Hotel workers fight for card check
SAN FRANCISCO--Several hundred people joined UNITE HERE Local 2 for a rally and march on February 24 to kick off a boycott of two luxury hotels that are resisting workers' efforts to unionize.
Management at both the Hyatt Fisherman's Wharf and Le Meridien Hotel, owned by HEI Hotels and Resorts, rejected the workers' decision to join UNITE HERE Local 2 through employee card check. The card check process, which requires a majority of workers to sign a union card, has already been used in most other hotels in San Francisco and has been adopted by several hotel chains, including the Hyatt Corp., as the means for organizing unions future hotels.
Nonetheless, management refuses to acknowledge petitions showing majority support for card check among the workforce at both hotels.
Meanwhile, workers have been left in fear of layoffs, dwindling benefits and unstable wages as the economy drifts deeper into recession. As Nancy Li, a waitress at Hyatt Fisherman's Wharf, explained in an interview, "We work long, hard hours. Many people in our industry work two jobs or more--we often work back-to-back shifts--all just to make ends meet."
Even in the current recession, both Hyatt and HEI Hotels have made plans to expand this year, with HEI announcing it intention to spend $1.5 billion on new luxury properties in the coming months.
The rally in San Francisco sent a clear message that Local 2 and the workers at Hyatt Fisherman's Wharf and Le Meridien don't intend to let management continue to obstruct their right to unionize any longer.
The rally began at Justin Herman Plaza and then launched into a spirited march through the Financial District, circling two other Hyatt Corporation hotels before stopping in front of Le Meridien, where marchers chanted "Boycott Meridien Hotel" and danced in step with an accompanying brass band.
Many in the crowd felt confident that the boycott would be successful. According to Lilian Tantosubroto, who has been a Local 2 member at the Luxe Inn at Union Square for seven years, "Any hotel will resist a union, but in the long run, it's what the employees want, and management will eventually have to cave in."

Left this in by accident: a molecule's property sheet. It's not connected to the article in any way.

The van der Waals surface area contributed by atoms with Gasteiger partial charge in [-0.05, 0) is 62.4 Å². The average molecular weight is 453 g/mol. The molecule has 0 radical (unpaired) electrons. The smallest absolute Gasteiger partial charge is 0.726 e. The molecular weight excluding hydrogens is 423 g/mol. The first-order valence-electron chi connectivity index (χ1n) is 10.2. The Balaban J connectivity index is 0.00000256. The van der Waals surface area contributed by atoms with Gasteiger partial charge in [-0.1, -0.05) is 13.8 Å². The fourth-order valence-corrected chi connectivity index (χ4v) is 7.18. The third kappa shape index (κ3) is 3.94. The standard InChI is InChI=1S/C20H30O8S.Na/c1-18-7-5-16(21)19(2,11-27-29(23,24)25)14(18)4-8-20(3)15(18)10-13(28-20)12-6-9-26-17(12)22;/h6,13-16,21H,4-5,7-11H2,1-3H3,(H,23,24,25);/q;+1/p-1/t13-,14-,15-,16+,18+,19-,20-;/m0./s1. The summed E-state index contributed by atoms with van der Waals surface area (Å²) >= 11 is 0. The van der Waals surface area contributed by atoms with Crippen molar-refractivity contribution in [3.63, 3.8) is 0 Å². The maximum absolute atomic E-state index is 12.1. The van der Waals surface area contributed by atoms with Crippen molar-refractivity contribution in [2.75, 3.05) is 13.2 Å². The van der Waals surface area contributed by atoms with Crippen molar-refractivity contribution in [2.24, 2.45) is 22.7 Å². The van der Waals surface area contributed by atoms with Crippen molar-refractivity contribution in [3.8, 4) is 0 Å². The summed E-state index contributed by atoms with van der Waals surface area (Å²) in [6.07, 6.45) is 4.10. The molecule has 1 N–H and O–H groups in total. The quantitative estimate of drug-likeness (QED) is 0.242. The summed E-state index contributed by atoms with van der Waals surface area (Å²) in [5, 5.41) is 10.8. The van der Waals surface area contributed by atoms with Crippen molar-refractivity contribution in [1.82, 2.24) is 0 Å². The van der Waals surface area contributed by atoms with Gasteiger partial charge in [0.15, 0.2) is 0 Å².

As the boycott began, dozens of organizations had already declared support for the workers, including the Bay Area Immigrant Rights Coalition, the Harvey Milk Club of the San Francisco Democratic Party, La Raza Centro Legal, the Interfaith Coalition on Immigrants Rights, Iraq Veterans Against the War and many others.
During the rally, several of these organizations showed their support for the boycott by pledging tens of thousands of dollars each that would otherwise go to one of the hotels. All together, the pledge totaled over a quarter million dollars in lost business.
Local 2 has successfully organized 89 percent of hotels in San Francisco. The card check process that they are attempting to use to organize Le Meridien and Hyatt at Fisherman's Wharf is one of the main components of pending legislation known as the Employee Free Choice Act (EFCA), which would make it considerably harder for management to resist unionization. The hotel workers' fight in San Francisco shows that EFCA is not only necessary to help defend workers' rights, but is wanted by many workers.
For many workers, however, the right to unionize is only the first step in the struggle for a decent standard of living. Cynthia Reed who has worked at the Hyatt Regency for 20 years, knows that even union workers have their hands full in a cut-throat economy. As she said,
Right now, union workers are finding themselves being bought out. Some people are being laid off from work--they give them severance pay, but then they hire younger workers and newer workers at less wages. Are we going to get back to where we were before, or are we going to continue to lose salaries and wages? That's the main question.